Britain broke the law on Saudi arms exports, court rules


British government violated the law by allowing arms deal to Saudi Arabia that might have been bring into action in the war in Yemen, an English court made decision on thursday after activists said “there was evidence the weapons had been used in violation of human rights statutes.” The court’s decision does not mean Britain should instantly stop the arms exports to Saudi Arabia, it means that there will be a stay on the giving new export licenses to sell arms to Saudi Arabia. They are also Britain’s biggest weapons purchaser. The United Nations mentioned the dispute in Yemen which has killed tens of thousands of people including thousands of civilians as “the world’s worst humanitarian crisis.”

Campaign Against Arms Trade tells “British bombs and fighter jets are fueling violence in Yemen, where a Saudi led war against Iran backed rebels has raged since 2015.” Three judges said that “the British government had made no attempt to find out whether the Saudi led coalition had breached international law.” Terence Etherton, England’s second most senior judge said “The Court of Appeal has concluded that the process of decision making by the government was wrong in law in one significant respect.

The government made no concluded assessments of whether the Saudi led coalition had committed violations of international humanitarian law in the past during the Yemen conflict.” International Trade Minister Liam Fox said he is not satisfied with the judgment and would seek permission to appeal. He added “Alongside this we are carefully considering the implications of the judgment for decision making.While we do this we will not grant any new licenses for export to Saudi Arabia and it’s coalition partners which might be used in the conflict in Yemen.”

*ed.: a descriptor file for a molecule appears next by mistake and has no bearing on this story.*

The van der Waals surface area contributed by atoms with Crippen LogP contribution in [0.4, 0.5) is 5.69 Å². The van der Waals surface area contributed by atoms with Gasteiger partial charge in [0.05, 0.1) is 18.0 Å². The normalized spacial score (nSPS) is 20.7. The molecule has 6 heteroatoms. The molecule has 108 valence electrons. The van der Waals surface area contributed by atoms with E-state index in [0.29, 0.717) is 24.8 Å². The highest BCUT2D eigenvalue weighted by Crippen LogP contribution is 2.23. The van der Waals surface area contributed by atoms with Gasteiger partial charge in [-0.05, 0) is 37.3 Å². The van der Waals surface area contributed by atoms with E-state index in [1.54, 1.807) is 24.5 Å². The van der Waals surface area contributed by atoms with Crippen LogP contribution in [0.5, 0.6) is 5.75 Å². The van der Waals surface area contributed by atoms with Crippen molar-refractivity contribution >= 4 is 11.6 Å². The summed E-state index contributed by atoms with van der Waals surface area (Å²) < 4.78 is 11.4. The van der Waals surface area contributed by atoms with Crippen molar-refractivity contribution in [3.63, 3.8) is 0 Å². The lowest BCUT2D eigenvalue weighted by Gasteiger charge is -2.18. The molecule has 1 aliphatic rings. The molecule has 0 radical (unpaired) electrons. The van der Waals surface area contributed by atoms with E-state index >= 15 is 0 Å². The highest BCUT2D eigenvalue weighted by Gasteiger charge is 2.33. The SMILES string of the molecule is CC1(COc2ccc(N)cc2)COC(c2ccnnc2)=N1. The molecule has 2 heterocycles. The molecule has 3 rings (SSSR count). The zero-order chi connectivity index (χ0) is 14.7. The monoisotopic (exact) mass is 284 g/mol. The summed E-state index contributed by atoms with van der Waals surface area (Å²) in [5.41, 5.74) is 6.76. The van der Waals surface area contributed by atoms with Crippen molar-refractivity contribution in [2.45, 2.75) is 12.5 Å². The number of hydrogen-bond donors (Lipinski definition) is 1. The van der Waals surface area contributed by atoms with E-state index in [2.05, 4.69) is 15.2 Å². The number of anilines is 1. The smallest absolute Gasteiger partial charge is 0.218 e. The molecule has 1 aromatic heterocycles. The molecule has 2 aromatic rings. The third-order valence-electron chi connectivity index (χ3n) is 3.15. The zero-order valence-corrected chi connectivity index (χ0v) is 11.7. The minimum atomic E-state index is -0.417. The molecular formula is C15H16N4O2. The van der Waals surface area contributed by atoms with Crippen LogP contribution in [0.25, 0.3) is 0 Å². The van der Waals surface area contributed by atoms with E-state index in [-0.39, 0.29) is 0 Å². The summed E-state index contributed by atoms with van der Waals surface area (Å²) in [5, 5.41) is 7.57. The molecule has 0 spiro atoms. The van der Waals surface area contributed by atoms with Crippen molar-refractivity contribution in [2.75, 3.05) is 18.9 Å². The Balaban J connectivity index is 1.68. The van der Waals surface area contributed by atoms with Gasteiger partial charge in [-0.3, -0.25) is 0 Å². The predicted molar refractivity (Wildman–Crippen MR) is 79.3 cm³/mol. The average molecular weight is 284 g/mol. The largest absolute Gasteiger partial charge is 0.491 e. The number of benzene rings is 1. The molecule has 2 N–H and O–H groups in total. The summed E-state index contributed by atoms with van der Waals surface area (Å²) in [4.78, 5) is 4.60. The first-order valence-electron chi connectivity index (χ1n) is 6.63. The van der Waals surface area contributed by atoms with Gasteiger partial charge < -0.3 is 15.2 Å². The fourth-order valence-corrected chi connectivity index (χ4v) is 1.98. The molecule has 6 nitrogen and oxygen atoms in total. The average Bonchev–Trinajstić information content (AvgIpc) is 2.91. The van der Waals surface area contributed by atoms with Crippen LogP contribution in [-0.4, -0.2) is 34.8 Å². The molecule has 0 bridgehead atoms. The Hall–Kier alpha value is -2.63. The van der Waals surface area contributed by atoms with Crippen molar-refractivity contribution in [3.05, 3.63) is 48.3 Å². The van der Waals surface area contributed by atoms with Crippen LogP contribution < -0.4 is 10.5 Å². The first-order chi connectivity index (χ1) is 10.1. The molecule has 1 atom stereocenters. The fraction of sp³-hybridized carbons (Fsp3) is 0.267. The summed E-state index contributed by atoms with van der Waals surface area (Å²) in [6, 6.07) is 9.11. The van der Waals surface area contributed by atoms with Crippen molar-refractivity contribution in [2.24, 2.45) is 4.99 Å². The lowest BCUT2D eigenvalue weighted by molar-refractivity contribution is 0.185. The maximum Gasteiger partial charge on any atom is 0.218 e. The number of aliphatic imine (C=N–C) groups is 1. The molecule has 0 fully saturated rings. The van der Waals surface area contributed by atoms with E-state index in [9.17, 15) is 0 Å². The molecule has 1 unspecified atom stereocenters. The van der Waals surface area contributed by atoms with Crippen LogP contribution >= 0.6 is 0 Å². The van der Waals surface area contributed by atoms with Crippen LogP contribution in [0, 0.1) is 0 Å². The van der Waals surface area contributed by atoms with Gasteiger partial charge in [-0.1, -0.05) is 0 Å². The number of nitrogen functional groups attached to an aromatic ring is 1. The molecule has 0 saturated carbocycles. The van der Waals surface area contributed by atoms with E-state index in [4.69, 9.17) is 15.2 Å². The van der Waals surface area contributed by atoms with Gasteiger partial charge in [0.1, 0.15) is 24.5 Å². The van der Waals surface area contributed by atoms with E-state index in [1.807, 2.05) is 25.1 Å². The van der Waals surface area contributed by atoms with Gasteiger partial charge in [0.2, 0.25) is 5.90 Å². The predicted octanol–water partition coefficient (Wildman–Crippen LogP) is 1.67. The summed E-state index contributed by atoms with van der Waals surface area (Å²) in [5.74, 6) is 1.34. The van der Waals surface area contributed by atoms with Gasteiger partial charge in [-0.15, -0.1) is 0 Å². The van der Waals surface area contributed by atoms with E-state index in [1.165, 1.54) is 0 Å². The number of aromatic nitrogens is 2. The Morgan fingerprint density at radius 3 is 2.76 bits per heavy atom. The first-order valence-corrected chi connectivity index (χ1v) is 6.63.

Britain is the world’s sixth largest seller of arms after the United States, Russia, France, Germany and China according to the Stockholm International Peace Research Institute. British government is arranging a multi billion pound deal to sell 48 new Typhoon fighter jets to Saudi Arabia. Saudi Arabia’s minister of state for foreign affairs Adel al-Jubeir told the reporters in London that “Iran would be the only beneficiary of cutting off arms exports to the kingdom or its regional allies.The coalition is fighting a legitimate war at the behest of a legitimate government to stop Iran and its proxies from taking over a strategically important country so the only beneficiary of a cut off of weapons to the coalition is going to be Iran.”

The war has killed tens of thousands of people including civilians and children, has put 10 million people at risk of extreme scarcity of food and the world’s worst cholera outbreak. Rights groups and Britain’s opposition Labour Party welcomed the judgment of court.They said “British ministers had wilfully disregarded evidence that Saudi Arabia was violating international humanitarian law in Yemen, while nevertheless continuing to supply Riyadh with weapons. The trade minister told the reporters that “Britain had always taken it’s export control obligations very seriously and would continue to do so. Our whole assessment has been infused with international humanitarian law considerations indeed everything was looked at through the prism of IHL.”